Drugs that are generally safe when used alone can interact to produce illness or problems that might be challenging to identify. Drugs may cause blood glucose levels to rise or fall. This needs to be taken into consideration in order to prevent overly high or low blood sugar levels. If a pharmacological interaction is the underlying cause of what appears to be hypoglycemia, it may be misdiagnosed and addressed.

Numerous medications affect how the body absorbs and excretes oral diabetes treatments. High or low glucose levels may be indirectly caused by certain medications.


Discuss Potential Drug Interactions

  • Do you take any medications when you start to get a cold? Ill and confined to bed?
  • Do you take any medications for headaches that come on suddenly?
  • Do you take aspirin or medications for high blood pressure, thyroid, or cholesterol?

As a result,

After taking diabetic medication for some time, you might discover that your blood glucose levels are constantly within the normal range. That’s wonderful news!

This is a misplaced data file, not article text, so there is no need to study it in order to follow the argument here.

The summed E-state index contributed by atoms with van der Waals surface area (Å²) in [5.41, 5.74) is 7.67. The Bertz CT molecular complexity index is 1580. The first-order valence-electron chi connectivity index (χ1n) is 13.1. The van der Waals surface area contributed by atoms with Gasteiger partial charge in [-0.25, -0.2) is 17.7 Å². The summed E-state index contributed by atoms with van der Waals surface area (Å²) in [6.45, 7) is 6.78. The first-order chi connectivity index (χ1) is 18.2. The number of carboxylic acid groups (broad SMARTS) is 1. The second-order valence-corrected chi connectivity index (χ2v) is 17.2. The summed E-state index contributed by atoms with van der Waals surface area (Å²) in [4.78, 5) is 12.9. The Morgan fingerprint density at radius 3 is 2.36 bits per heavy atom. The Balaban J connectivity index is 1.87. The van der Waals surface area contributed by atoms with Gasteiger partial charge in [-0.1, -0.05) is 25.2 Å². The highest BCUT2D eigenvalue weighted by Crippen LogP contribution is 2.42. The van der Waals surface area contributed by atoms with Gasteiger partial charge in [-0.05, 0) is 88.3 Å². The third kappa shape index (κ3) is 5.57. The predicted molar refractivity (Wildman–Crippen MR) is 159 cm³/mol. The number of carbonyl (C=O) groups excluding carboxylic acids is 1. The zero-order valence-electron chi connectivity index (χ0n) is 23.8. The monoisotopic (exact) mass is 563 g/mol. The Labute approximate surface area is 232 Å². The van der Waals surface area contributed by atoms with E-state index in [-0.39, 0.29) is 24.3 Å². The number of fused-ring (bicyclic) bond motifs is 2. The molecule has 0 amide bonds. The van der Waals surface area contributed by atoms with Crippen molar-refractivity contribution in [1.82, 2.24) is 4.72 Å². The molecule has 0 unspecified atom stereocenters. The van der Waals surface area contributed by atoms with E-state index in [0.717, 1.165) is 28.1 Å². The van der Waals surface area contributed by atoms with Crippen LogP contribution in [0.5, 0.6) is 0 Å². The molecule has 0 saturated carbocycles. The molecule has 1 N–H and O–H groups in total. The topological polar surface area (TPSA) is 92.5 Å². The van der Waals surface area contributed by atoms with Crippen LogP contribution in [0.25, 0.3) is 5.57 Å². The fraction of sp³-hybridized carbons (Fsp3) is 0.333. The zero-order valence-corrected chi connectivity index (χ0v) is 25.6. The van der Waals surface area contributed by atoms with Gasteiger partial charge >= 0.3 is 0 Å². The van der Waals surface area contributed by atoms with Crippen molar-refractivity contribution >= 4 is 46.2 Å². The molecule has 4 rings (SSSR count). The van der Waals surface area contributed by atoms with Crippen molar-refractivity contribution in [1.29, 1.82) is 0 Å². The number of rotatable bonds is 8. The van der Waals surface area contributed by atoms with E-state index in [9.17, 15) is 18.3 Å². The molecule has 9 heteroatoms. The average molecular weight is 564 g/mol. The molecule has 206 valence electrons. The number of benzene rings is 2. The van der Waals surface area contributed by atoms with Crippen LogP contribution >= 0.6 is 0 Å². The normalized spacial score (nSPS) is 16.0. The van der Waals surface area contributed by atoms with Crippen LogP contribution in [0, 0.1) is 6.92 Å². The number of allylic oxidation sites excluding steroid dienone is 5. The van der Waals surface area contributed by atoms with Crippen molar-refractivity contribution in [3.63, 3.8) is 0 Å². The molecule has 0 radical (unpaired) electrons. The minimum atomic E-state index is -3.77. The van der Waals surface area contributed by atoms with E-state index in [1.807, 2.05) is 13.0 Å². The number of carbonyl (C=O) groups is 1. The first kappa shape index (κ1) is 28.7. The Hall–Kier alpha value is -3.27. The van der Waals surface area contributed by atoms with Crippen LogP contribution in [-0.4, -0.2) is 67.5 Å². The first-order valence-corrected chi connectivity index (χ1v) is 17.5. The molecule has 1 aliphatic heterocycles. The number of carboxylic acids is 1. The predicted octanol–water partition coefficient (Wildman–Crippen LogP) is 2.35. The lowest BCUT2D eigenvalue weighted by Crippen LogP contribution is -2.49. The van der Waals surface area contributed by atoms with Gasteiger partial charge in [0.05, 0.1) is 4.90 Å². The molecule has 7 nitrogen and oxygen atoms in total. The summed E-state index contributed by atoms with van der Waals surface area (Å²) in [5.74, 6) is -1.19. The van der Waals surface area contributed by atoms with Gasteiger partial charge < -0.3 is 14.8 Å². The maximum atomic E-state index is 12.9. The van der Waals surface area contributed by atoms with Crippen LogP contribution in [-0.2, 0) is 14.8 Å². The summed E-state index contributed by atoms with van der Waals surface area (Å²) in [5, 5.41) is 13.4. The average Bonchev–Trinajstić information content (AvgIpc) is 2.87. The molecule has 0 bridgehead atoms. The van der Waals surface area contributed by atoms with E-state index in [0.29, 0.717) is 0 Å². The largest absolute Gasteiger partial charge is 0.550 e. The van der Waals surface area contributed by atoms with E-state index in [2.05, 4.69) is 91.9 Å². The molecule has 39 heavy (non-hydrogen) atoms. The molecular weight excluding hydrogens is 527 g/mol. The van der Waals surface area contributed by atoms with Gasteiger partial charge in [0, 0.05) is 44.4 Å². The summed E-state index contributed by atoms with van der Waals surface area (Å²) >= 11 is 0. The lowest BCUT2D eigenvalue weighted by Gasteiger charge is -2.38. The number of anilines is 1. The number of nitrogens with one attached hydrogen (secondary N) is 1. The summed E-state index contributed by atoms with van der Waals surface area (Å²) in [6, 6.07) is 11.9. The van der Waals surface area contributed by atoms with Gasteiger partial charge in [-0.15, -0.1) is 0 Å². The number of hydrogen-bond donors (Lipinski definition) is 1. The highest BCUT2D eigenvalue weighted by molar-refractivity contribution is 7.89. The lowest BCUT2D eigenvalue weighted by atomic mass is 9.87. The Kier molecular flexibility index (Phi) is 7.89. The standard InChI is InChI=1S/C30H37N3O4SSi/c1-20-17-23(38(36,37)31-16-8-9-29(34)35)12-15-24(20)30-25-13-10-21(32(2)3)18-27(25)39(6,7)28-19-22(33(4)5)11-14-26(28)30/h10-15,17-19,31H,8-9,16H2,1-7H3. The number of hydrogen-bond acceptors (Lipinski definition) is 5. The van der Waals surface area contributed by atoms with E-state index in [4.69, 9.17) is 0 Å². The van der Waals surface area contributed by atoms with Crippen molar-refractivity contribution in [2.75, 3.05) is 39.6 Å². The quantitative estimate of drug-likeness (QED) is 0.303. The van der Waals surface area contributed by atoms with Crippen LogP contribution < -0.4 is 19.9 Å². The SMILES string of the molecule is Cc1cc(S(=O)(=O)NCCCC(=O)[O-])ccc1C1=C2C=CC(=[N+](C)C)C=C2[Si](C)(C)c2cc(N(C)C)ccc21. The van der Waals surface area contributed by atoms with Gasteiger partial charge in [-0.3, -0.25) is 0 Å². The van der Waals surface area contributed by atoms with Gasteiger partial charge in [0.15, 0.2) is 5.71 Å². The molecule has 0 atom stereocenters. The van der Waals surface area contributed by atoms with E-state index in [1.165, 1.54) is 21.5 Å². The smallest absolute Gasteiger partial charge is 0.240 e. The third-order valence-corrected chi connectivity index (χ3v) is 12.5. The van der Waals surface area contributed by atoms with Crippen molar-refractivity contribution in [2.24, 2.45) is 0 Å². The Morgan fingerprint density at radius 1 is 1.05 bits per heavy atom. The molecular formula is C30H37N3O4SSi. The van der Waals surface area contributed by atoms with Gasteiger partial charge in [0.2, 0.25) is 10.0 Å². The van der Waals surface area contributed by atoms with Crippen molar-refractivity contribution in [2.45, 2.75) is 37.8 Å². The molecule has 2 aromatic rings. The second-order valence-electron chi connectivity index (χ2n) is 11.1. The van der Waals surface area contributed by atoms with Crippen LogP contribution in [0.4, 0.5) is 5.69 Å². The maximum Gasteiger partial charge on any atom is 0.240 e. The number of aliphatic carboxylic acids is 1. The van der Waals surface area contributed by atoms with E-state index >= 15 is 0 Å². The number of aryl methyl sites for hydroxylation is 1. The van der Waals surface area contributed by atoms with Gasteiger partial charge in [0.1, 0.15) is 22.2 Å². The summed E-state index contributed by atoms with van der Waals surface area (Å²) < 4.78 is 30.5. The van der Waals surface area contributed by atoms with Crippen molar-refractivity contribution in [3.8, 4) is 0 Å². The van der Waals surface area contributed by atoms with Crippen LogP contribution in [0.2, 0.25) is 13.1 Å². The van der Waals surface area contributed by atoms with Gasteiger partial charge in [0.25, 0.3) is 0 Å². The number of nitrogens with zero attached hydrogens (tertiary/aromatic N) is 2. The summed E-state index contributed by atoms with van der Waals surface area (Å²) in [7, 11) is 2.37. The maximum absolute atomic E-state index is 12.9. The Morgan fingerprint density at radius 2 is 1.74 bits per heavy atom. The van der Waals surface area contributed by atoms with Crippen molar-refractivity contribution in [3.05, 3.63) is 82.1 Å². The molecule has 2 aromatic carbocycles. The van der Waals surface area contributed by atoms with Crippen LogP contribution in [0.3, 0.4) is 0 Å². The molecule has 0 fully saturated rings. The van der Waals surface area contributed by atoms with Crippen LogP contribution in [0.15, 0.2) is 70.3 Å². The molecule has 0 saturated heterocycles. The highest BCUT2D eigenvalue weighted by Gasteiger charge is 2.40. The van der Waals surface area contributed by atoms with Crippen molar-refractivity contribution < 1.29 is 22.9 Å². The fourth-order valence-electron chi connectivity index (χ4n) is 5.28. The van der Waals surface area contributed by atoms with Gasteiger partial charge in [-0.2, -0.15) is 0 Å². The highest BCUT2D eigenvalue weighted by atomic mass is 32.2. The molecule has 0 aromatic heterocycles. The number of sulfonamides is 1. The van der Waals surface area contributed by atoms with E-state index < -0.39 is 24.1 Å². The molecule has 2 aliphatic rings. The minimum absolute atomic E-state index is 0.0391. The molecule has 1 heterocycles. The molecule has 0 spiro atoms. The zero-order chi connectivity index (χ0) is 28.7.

If they regularly experience low blood glucose levels while taking the medicine, some patients might be able to take a lower dose of the drug. Ask your medical staff if they advise starting a trial of taking your medications at a lower dose.

Keep checking your blood sugar levels during this trial time, and keep in touch with your medical team.

It’s possible that diabetic medications won’t do you any good at all. They might assist, but only temporarily. Within a year, sulfonylureas stop working for 5–10% of users.

They eventually quit doing so for an additional 50% of people. The next stage in managing your diabetes is typically adding insulin or other injectable treatments if oral medications are no longer effective in lowering your blood glucose levels.